Democratic Republic of the Congo (DRC)
Location: Central Africa. Bordering nations–Angola, Burundi, Central African Republic, Republic of the Congo, Rwanda, Sudan, Tanzania, Uganda, Zambia.
Area: 2.345 sq. km. (905,063 sq. mi.; about the size of the U.S. east of the Mississippi).
Cities: Capital–Kinshasa (pop. approx. 9 million). Regional capitals–Bandundu, Bukavu, Goma, Kananga, Kindu, Kisangani, Lubumbashi, Matadi, Mbandaka, Mbuji-Mayi.
Terrain: Varies from tropical rainforests to mountainous terraces, plateaus, savannas, dense grasslands, and mountains.
Climate: Equatorial; ranges from tropical rainforest in the Congo River basin, hot and humid in much of the north and west, cooler and drier in the south central area and the east.
The area known as the Democratic Republic of the Congo was populated as early as 10,000 years ago and settled in the 7th and 8th centuries A.D. by Bantus from present-day Nigeria. Portuguese navigator Diego Cao was the first European known to have visited the area (in 1482), and English journalist Henry Morton Stanley later explored much of the region in the mid to late 19th century. The area was officially colonized in 1885 as a personal possession of Belgian King Leopold II as the Congo Free State. In 1907, administration shifted to the Belgian Government, which renamed the country the Belgian Congo. Following a series of riots and unrest, the Belgian Congo was granted its independence on June 30, 1960. Parliamentary elections in 1960 produced Patrice Lumumba as prime minister and Joseph Kasavubu as president of the renamed Democratic Republic of the Congo.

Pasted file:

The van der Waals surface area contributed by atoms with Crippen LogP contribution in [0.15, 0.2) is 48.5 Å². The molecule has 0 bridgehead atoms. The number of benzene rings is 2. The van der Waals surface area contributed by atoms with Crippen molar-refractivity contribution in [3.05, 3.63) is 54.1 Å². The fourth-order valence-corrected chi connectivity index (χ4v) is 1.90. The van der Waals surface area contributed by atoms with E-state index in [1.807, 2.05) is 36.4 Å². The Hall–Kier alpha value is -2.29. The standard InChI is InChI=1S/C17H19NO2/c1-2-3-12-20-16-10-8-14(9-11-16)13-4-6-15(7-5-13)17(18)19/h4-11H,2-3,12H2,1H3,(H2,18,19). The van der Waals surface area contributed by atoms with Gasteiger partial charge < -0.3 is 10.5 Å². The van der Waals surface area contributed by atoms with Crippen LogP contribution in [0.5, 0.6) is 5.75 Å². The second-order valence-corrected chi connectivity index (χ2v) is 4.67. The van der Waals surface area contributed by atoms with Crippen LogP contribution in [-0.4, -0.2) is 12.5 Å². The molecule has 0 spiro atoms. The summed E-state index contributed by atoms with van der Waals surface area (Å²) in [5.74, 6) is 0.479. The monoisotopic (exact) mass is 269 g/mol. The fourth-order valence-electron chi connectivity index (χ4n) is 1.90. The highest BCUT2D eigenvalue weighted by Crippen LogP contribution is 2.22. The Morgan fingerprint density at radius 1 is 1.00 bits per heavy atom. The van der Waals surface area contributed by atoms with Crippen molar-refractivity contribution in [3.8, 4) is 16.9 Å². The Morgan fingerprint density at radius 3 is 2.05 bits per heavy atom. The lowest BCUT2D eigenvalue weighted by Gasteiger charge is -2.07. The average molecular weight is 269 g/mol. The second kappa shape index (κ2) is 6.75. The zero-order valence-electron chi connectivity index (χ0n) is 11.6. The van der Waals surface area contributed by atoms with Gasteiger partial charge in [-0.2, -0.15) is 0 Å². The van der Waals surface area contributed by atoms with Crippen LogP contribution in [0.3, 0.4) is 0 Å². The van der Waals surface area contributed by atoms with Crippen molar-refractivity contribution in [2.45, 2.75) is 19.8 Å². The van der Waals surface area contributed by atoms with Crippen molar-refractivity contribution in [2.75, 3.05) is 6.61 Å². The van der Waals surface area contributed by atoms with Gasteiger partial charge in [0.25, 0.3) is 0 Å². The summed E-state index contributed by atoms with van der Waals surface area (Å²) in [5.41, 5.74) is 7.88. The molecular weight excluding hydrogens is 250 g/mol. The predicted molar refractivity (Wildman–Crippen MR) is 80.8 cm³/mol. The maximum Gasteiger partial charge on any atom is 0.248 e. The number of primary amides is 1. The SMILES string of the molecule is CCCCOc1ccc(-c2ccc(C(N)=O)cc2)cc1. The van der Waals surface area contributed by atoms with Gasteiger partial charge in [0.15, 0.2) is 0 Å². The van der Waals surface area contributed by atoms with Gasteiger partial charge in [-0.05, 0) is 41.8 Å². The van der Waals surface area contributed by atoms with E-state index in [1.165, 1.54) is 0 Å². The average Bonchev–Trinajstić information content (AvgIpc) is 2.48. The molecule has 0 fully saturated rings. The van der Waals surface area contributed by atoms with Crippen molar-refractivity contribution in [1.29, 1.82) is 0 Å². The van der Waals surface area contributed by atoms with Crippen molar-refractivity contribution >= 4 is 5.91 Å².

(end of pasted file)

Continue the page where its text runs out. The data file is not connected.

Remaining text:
The Mobutu Era
Within the first year of independence, several events destabilized the country: the army mutinied; the governor of Katanga Province attempted secession; a UN peacekeeping force was called in to restore order; Prime Minister Lumumba died under mysterious circumstances; and Col. Joseph Desire Mobutu (later Mobutu Sese Seko) took over the government and ceded it again to President Kasavubu.